The South Bank is an entertainment and commercial district of central London, next to the River Thames opposite the City of Westminster. It forms a narrow, unequal strip of riverside land within the London Borough of Lambeth and the London Borough of Southwark where it joins Bankside. As with most central London districts its edges evolve and are informally defined however its central area is bounded by Westminster Bridge and Blackfriars Bridge. Its name was adopted during the Festival of Britain over the local less attractive name of 'Lambeth Marsh'; it includes the County Hall, complex with the Sea Life London Aquarium, the London Dungeon, Jubilee Gardens and the London Eye, the Southbank Centre, Royal Festival Hall and National Theatre, among its long list of attractions. Both the County Hall and the Shell Centre contain major residential parts.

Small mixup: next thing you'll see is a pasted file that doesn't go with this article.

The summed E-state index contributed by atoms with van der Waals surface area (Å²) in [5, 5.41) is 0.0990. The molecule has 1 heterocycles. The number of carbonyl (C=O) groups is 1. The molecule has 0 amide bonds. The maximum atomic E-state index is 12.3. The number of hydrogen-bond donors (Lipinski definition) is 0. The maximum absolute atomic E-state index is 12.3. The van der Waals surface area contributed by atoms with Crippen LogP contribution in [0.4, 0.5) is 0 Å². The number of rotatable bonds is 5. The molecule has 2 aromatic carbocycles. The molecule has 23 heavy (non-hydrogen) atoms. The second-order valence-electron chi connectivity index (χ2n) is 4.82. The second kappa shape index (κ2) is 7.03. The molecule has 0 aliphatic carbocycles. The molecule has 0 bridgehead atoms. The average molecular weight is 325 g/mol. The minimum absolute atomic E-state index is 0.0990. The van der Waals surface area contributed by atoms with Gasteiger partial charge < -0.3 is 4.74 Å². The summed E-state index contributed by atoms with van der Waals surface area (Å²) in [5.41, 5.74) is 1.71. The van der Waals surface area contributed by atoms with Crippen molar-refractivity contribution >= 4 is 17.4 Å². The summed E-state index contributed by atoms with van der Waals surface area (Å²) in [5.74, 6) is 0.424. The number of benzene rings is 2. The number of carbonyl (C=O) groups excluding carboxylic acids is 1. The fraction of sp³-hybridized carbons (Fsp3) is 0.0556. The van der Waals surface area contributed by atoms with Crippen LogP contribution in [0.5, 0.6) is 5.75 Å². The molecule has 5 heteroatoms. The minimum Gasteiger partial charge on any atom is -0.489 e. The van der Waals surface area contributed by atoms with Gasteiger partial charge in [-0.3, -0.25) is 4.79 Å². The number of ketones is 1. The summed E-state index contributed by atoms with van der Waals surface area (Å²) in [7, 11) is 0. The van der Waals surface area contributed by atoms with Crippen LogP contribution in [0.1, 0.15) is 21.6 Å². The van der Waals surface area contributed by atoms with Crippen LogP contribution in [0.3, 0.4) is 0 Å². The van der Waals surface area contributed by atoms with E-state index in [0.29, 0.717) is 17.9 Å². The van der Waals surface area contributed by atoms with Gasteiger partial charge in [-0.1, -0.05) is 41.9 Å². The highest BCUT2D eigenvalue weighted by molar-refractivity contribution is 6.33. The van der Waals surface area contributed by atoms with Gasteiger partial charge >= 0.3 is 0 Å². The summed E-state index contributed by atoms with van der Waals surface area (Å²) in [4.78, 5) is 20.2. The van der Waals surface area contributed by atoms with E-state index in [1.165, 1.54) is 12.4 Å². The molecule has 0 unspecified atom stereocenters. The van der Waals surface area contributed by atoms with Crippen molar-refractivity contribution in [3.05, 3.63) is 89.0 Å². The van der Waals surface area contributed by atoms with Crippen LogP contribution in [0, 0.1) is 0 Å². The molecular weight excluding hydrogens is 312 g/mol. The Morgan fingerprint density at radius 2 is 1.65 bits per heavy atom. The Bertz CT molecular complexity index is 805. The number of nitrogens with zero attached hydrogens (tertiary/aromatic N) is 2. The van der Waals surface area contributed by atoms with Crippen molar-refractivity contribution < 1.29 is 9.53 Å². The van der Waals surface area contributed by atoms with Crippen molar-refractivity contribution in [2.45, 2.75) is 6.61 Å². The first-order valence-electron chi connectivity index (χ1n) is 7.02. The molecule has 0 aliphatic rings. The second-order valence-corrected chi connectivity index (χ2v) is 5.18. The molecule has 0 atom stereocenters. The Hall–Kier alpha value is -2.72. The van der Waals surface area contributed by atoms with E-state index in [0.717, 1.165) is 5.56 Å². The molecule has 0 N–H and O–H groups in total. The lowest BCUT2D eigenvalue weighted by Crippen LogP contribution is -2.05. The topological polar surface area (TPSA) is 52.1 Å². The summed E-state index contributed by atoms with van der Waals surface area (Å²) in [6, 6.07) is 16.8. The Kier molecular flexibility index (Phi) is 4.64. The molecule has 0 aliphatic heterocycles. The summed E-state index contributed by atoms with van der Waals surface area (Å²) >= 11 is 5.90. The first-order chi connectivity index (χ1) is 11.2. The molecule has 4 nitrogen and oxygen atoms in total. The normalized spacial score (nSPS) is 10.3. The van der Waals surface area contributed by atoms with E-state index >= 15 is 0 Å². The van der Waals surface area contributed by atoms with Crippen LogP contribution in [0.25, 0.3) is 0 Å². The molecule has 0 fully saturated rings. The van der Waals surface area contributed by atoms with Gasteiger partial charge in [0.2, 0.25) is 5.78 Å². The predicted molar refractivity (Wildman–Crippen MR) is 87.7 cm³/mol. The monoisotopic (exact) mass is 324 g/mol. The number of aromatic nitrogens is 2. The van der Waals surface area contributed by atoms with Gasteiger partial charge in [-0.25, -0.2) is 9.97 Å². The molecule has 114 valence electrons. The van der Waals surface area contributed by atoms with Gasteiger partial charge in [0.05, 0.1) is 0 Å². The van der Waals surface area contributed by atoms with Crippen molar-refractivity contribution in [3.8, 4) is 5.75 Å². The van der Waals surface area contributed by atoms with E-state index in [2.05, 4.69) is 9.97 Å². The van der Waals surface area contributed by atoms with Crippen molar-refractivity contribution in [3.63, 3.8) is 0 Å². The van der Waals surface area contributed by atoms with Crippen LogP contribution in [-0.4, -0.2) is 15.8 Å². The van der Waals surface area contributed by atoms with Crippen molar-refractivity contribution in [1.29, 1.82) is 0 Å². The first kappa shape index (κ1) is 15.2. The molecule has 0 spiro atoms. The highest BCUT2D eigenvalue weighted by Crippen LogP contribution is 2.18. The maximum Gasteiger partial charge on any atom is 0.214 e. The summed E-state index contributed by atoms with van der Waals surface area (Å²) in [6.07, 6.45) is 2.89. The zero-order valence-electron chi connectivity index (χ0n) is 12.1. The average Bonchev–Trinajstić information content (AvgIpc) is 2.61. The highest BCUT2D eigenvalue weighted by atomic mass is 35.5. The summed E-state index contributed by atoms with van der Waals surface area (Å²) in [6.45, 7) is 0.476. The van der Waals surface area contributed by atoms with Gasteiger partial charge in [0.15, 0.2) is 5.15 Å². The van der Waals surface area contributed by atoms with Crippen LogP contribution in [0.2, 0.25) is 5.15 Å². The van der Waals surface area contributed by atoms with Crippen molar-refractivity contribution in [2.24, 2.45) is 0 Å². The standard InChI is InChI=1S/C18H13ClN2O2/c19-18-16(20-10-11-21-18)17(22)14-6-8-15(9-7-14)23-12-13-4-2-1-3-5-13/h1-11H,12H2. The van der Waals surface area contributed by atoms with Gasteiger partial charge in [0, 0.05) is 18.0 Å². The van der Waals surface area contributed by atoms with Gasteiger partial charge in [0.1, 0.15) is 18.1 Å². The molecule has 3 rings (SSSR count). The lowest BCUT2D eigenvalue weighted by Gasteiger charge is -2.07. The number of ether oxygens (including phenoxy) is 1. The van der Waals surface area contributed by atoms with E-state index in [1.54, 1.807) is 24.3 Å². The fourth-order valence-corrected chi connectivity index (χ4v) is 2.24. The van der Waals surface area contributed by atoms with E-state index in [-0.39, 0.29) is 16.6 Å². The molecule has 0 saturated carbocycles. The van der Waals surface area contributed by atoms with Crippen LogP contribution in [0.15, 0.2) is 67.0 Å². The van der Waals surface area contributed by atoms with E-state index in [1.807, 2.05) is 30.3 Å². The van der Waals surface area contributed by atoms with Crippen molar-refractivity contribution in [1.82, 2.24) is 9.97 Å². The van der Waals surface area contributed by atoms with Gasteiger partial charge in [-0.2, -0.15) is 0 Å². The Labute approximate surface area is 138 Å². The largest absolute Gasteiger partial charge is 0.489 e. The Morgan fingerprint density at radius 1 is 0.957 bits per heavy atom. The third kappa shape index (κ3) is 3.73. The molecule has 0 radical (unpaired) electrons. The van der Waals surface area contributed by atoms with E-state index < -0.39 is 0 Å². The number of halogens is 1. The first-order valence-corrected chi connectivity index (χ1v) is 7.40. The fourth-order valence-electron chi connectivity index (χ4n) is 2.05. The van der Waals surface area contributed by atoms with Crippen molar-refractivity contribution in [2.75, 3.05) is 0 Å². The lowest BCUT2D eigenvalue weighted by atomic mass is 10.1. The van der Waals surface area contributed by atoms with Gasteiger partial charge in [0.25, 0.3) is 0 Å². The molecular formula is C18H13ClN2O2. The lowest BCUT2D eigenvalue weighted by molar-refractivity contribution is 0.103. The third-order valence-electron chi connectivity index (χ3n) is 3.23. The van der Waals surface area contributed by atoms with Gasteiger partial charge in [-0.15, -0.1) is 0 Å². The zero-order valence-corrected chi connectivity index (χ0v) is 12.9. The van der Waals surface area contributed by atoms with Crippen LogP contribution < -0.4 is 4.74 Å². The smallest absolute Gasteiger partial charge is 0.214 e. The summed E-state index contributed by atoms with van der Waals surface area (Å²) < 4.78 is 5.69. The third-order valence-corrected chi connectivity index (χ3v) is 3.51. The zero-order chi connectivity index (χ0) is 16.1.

South Bank developed later than the north bank of the river due to its formerly often waterlogged condition in winter, and throughout its history has twice functioned as an entertainment district, interspersed by around a hundred years of wharfs, domestic industry and manufacturing being its main use. Restoration began in 1917 with the construction of County Hall at Lambeth replacing the Lion Brewery, its Coade stone symbol was retained and placed on a pedestal at Westminster Bridge and is known as the South Bank Lion. The pedestrianised embankment is The Queen's Walk which is part of the Albert Embankment built not only for public drainage but to raise the whole tract of land and prevent flooding.
Copyright: CC 3.0